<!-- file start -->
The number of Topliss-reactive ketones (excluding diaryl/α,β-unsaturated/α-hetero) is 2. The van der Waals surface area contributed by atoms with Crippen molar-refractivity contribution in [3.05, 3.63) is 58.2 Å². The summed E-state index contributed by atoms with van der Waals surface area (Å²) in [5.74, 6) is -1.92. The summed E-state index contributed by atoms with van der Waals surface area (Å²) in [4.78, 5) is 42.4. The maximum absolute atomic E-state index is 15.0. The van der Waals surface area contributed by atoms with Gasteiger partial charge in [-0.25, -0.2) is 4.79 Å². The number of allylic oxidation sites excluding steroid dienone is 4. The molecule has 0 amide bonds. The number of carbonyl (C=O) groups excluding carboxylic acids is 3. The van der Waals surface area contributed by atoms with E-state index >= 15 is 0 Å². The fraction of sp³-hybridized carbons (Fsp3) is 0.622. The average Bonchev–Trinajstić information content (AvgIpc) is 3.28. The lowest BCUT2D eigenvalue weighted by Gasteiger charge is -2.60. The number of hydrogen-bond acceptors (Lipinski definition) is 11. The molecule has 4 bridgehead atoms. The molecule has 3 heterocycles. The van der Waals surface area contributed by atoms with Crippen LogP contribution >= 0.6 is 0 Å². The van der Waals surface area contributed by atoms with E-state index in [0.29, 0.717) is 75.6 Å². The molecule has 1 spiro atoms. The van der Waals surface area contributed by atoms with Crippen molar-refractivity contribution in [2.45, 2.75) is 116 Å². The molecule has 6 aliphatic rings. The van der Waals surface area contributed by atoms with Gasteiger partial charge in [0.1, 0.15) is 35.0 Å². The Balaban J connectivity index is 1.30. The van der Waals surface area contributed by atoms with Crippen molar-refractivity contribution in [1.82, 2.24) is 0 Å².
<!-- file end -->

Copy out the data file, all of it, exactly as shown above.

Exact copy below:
The number of Topliss-reactive ketones (excluding diaryl/α,β-unsaturated/α-hetero) is 2. The van der Waals surface area contributed by atoms with Crippen molar-refractivity contribution in [3.05, 3.63) is 58.2 Å². The summed E-state index contributed by atoms with van der Waals surface area (Å²) in [5.74, 6) is -1.92. The summed E-state index contributed by atoms with van der Waals surface area (Å²) in [4.78, 5) is 42.4. The maximum absolute atomic E-state index is 15.0. The van der Waals surface area contributed by atoms with Gasteiger partial charge in [-0.25, -0.2) is 4.79 Å². The number of allylic oxidation sites excluding steroid dienone is 4. The molecule has 0 amide bonds. The number of carbonyl (C=O) groups excluding carboxylic acids is 3. The van der Waals surface area contributed by atoms with E-state index >= 15 is 0 Å². The fraction of sp³-hybridized carbons (Fsp3) is 0.622. The average Bonchev–Trinajstić information content (AvgIpc) is 3.28. The lowest BCUT2D eigenvalue weighted by Gasteiger charge is -2.60. The number of hydrogen-bond acceptors (Lipinski definition) is 11. The molecule has 4 bridgehead atoms. The molecule has 3 heterocycles. The van der Waals surface area contributed by atoms with Crippen LogP contribution >= 0.6 is 0 Å². The van der Waals surface area contributed by atoms with E-state index in [0.29, 0.717) is 75.6 Å². The molecule has 1 spiro atoms. The van der Waals surface area contributed by atoms with Crippen molar-refractivity contribution in [2.45, 2.75) is 116 Å². The molecule has 6 aliphatic rings. The van der Waals surface area contributed by atoms with Gasteiger partial charge in [0.1, 0.15) is 35.0 Å². The Balaban J connectivity index is 1.30. The van der Waals surface area contributed by atoms with Crippen molar-refractivity contribution in [1.82, 2.24) is 0 Å².